Saturday, June 10, 2006


"and an island feels no pain..."

If you know anything about the man's work, one thing you know you'll find in abundance when you open the cover of a book of poetry by Ron Silliman is the exposure/analysis of social conditions and structures and mentalities--and gestures toward a different future--from a Socialist perspective he's been honing and re-calibrating for a very long time. (Sometimes this social criticism is subtly registered and sometimes it announces itself as with flashing lights).

At the top of page 5 of Toner (Potes & Poests Press, 1992), a section of Silliman's extensive project The Alphabet, we read the following:

Economists conduct thought experiment
for a society of two islands
containing one individual each.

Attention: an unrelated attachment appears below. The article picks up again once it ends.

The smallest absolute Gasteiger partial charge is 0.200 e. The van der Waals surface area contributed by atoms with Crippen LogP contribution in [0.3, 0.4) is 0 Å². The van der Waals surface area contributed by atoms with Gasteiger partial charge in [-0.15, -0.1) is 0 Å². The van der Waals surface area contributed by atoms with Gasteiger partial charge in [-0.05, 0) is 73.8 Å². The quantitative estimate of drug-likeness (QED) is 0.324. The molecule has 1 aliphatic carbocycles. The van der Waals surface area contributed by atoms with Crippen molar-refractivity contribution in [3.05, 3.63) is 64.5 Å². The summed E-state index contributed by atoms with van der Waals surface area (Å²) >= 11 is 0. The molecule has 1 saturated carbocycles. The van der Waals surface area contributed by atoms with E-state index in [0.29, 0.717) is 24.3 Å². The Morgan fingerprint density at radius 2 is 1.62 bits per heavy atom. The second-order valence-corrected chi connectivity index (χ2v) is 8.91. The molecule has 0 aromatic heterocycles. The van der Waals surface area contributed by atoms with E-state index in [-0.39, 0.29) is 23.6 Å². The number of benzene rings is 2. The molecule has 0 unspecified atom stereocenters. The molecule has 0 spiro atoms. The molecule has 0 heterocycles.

Man struggles
to move
from wheelchair
to auto.

The "thought experiment" Silliman cites reminds us that Capitalist economists have often been enamored of the image of each person as a quite isolate being, each of whose daily exertions and activities are directed towards the comfort and abundance of Self and Immediate Family.

I believe it's common for critics to regard Robinson Crusoe (1719) as a herald of Capitalist consciousness.

The reader of the poem may well be nodding assent at this point to the implicit point that thinking like that of the Island/I-land economists should be questioned and dispelled so we could have a world of much greater mutuality.

But then the image of the disabled man navigating with difficulty through his enviroment reminds us that Getting Things Done By Ones-self is an essential part of any man's or woman's dignity.

The montage presented in these 7 lines, then, can serve to impress upon the reader that a truly good society would have to be permeated by Fraternity and Sorority and Cooperation; but also would have to allow and foster the Independence of its members.

Which probably sounds like a tedious editorial.

The stanza makes these concerns very exciting.

Labels: , , , , ,

This page is powered by Blogger. Isn't yours?